The democratically elected government of Iraqi Prime Minister Nouri Maliki has proved a grave disappointment. Security has worsened since Maliki has been in power. Ignoring the pleas of U.S. officials, he has been unwilling to crack down on the militias and death squads that fuel sectarian violence — and the mass kidnapping from a Ministry of Higher Education building in Baghdad on Tuesday by gunmen in police uniforms shows the consequences.
Last month, Maliki's government refused to cooperate with U.S. troops searching for a kidnapped comrade. A week later, Maliki ordered U.S. forces to lift a blockade of Sadr City, where the missing soldier was believed to be held.
Corruption remains corrosive. Maliki's administration has hemorrhaged hundreds of millions of dollars. Oil revenues and foreign aid disappear. Maliki and his allies treat ministries as mechanisms for patronage. They dispense jobs to political loyalists, not able technocrats. Officials in the Shiite-dominated Health Ministry, for example, have replaced experienced doctors with uneducated militiamen.
But does this mean that the U.S. ambition to bring democracy to Iraq was a mistake? As a supporter of the war, and later an advisor to the U.S. occupation authority, I don't think so. Despite our disappointment with Maliki, the strategic rationale for promoting democracy in the Middle East — and in Iraq in particular — remains sound. But it needs to be a long-term strategy, as demonstrated by our success in Korea, where more than 35,000 American servicemen sacrificed their lives. Half a century later, the juxtaposition of totalitarian, destitute and nuclear North Korea with thriving and peaceful South Korea shows the value of a long-term strategy to build democracy.
With chaos growing, impatience in Washington should not come as a surprise. In March, Congress charged a bipartisan commission chaired by former Secretary of State James A. Baker III and former Rep. Lee H. Hamilton (D-Ind.) to look at Iraq with "fresh eyes," but it's already clear that its final recommendations will not make a priority of preserving democracy. Sen. Joseph R. Biden Jr. (D-Del.), the incoming chairman of the Senate Foreign Relations Committee, has said he has no confidence in Maliki and has called for Iraq's division. Others seek to scrap the constitution or impose a strongman. Rumors circulate in Baghdad that the CIA plans a coup.
But to give up on democracy would affirm our adversaries' conspiracy theories, betray the Iraqi people and undercut U.S. diplomacy for decades. Rather, Washington should leave the elected government in place but stop funding it. If Maliki wants to treat ministries as fiefdoms, let him do it without our money. American taxpayers are under no obligation to subsidize an ineffective government that is hostile to U.S. interests.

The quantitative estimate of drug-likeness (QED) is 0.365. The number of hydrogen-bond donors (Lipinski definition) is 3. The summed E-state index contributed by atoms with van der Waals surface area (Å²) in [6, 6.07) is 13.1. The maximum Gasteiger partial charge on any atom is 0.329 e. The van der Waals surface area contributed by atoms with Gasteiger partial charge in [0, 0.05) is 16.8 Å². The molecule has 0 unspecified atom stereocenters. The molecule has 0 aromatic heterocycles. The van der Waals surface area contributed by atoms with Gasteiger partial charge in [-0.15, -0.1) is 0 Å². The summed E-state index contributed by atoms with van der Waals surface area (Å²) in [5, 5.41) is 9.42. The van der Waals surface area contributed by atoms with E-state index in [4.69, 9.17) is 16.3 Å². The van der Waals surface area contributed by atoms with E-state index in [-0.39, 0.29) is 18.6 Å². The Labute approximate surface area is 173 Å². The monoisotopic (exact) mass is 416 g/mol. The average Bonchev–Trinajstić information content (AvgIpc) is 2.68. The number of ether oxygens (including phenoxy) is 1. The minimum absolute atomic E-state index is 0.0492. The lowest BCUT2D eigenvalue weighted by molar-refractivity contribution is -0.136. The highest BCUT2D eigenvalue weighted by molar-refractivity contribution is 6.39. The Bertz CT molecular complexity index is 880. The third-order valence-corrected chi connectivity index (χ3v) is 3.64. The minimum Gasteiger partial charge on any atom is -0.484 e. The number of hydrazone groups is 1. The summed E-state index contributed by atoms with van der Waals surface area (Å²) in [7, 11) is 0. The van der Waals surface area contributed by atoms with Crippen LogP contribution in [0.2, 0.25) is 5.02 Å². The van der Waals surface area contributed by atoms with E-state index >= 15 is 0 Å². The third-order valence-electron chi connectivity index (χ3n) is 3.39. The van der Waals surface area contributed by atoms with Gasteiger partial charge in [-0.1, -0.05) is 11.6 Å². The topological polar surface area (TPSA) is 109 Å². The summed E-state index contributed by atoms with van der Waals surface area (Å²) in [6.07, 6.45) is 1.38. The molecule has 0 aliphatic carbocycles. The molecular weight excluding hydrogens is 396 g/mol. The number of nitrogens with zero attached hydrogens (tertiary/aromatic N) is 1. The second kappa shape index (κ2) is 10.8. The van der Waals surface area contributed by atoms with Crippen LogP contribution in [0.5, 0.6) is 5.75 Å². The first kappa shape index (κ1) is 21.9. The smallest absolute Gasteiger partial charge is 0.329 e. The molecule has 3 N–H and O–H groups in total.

Some who advocate shock therapy to reform the Maliki government, such as Sen. Carl Levin (D-Mich.), argue that the way to force it to take responsibility is through a phased withdrawal of U.S. troops. But only the best-armed groups would benefit. Ending subsidies to the central government, though, would promote better government, more efficient tax collection and greater transparency over oil revenues (without, most likely, actually bringing down the Maliki government). Accountability, not elections, is the bedrock of democracy.
I'm not suggesting that aid to Iraq should be cut off entirely. Rather, it should be redirected away from the central government through the U.S. military to Iraq's municipalities, especially those that are run by democratically elected city and town councils. Democracy is best built from the bottom up.
Shortly after Saddam Hussein's ouster, I spent a few days with the 173rd Airborne Brigade around Kirkuk, an ethnic and sectarian flashpoint. The U.S. troops offered aid, but the councils determined how it would be spent. For example, Kurds might be a plurality, but they could not dictate. In order to win consensus, they had to compromise with Turkomen and Arabs. Technocrats and those willing to compromise rose as Iraqis pushed the populists aside.
Can this local emphasis work given the ongoing sectarian violence? Yes. Many Iraqis support ethnic militias because they provide services and security the central government is unable to supply. The greatest impediments to reconstruction now are corruption and security. But every day, U.S. servicemen go on patrol across Iraq. They visit every city, town and village. They know what is possible and can keep tabs on the money they are handing out. While billions spent by Green Zone diplomats have evaporated into the ether, U.S. troops can provide accountability.
Injecting money directly to local projects works. Indeed, it is how Muqtada Sadr and the militias have won hearts, if not minds, and at a far lower cost. Rather than ignore our enemies, we should copy their model of success. The stakes for Iraq and U.S. national security are simply too high to throw in the towel.